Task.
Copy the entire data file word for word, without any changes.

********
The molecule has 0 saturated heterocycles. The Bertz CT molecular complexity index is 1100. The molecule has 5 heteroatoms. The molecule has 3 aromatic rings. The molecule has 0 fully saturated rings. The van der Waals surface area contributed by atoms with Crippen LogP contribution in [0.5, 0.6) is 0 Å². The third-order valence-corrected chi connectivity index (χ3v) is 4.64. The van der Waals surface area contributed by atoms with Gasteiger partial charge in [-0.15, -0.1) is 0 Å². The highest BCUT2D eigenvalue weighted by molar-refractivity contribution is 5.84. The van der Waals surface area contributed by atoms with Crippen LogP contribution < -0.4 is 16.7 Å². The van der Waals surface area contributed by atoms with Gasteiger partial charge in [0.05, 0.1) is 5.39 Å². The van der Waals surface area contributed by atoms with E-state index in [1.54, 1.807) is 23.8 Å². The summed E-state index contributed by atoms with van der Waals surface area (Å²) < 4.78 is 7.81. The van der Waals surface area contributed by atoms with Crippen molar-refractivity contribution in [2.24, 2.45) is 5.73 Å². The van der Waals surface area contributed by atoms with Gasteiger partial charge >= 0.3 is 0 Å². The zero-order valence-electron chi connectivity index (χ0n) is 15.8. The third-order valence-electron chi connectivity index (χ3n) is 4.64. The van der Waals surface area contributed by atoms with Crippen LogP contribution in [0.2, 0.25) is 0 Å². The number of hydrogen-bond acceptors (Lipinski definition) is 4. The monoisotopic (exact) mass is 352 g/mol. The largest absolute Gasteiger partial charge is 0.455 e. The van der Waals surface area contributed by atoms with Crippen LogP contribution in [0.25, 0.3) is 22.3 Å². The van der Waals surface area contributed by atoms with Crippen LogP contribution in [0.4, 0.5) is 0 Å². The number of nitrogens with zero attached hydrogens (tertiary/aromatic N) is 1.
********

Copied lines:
The molecule has 0 saturated heterocycles. The Bertz CT molecular complexity index is 1100. The molecule has 5 heteroatoms. The molecule has 3 aromatic rings. The molecule has 0 fully saturated rings. The van der Waals surface area contributed by atoms with Crippen LogP contribution in [0.5, 0.6) is 0 Å². The third-order valence-corrected chi connectivity index (χ3v) is 4.64. The van der Waals surface area contributed by atoms with Gasteiger partial charge in [-0.15, -0.1) is 0 Å². The highest BCUT2D eigenvalue weighted by molar-refractivity contribution is 5.84. The van der Waals surface area contributed by atoms with Crippen LogP contribution < -0.4 is 16.7 Å². The van der Waals surface area contributed by atoms with Gasteiger partial charge in [0.05, 0.1) is 5.39 Å². The van der Waals surface area contributed by atoms with E-state index in [1.54, 1.807) is 23.8 Å². The summed E-state index contributed by atoms with van der Waals surface area (Å²) < 4.78 is 7.81. The van der Waals surface area contributed by atoms with Crippen molar-refractivity contribution in [2.24, 2.45) is 5.73 Å². The van der Waals surface area contributed by atoms with Gasteiger partial charge >= 0.3 is 0 Å². The zero-order valence-electron chi connectivity index (χ0n) is 15.8. The third-order valence-electron chi connectivity index (χ3n) is 4.64. The van der Waals surface area contributed by atoms with Crippen LogP contribution in [0.2, 0.25) is 0 Å². The number of hydrogen-bond acceptors (Lipinski definition) is 4. The monoisotopic (exact) mass is 352 g/mol. The largest absolute Gasteiger partial charge is 0.455 e. The van der Waals surface area contributed by atoms with Crippen LogP contribution in [0.25, 0.3) is 22.3 Å². The van der Waals surface area contributed by atoms with Crippen LogP contribution in [0.4, 0.5) is 0 Å². The number of nitrogens with zero attached hydrogens (tertiary/aromatic N) is 1.